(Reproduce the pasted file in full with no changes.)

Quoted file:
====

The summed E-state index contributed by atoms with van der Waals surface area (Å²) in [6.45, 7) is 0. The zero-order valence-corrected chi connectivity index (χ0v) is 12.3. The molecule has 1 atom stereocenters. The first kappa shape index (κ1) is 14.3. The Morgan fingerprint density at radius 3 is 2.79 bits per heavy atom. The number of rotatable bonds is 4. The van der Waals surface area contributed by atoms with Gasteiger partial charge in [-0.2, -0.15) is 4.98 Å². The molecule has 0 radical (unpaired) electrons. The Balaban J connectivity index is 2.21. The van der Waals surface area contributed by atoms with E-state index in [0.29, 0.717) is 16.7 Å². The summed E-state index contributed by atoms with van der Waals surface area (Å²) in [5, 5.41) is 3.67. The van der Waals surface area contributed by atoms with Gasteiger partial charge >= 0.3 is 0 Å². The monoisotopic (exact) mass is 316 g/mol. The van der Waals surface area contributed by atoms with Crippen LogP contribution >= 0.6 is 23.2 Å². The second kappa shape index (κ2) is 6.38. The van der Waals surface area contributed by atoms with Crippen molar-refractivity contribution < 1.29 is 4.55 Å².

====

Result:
The summed E-state index contributed by atoms with van der Waals surface area (Å²) in [6.45, 7) is 0. The zero-order valence-corrected chi connectivity index (χ0v) is 12.3. The molecule has 1 atom stereocenters. The first kappa shape index (κ1) is 14.3. The Morgan fingerprint density at radius 3 is 2.79 bits per heavy atom. The number of rotatable bonds is 4. The van der Waals surface area contributed by atoms with Gasteiger partial charge in [-0.2, -0.15) is 4.98 Å². The molecule has 0 radical (unpaired) electrons. The Balaban J connectivity index is 2.21. The van der Waals surface area contributed by atoms with E-state index in [0.29, 0.717) is 16.7 Å². The summed E-state index contributed by atoms with van der Waals surface area (Å²) in [5, 5.41) is 3.67. The van der Waals surface area contributed by atoms with Gasteiger partial charge >= 0.3 is 0 Å². The monoisotopic (exact) mass is 316 g/mol. The van der Waals surface area contributed by atoms with Crippen LogP contribution >= 0.6 is 23.2 Å². The second kappa shape index (κ2) is 6.38. The van der Waals surface area contributed by atoms with Crippen molar-refractivity contribution < 1.29 is 4.55 Å².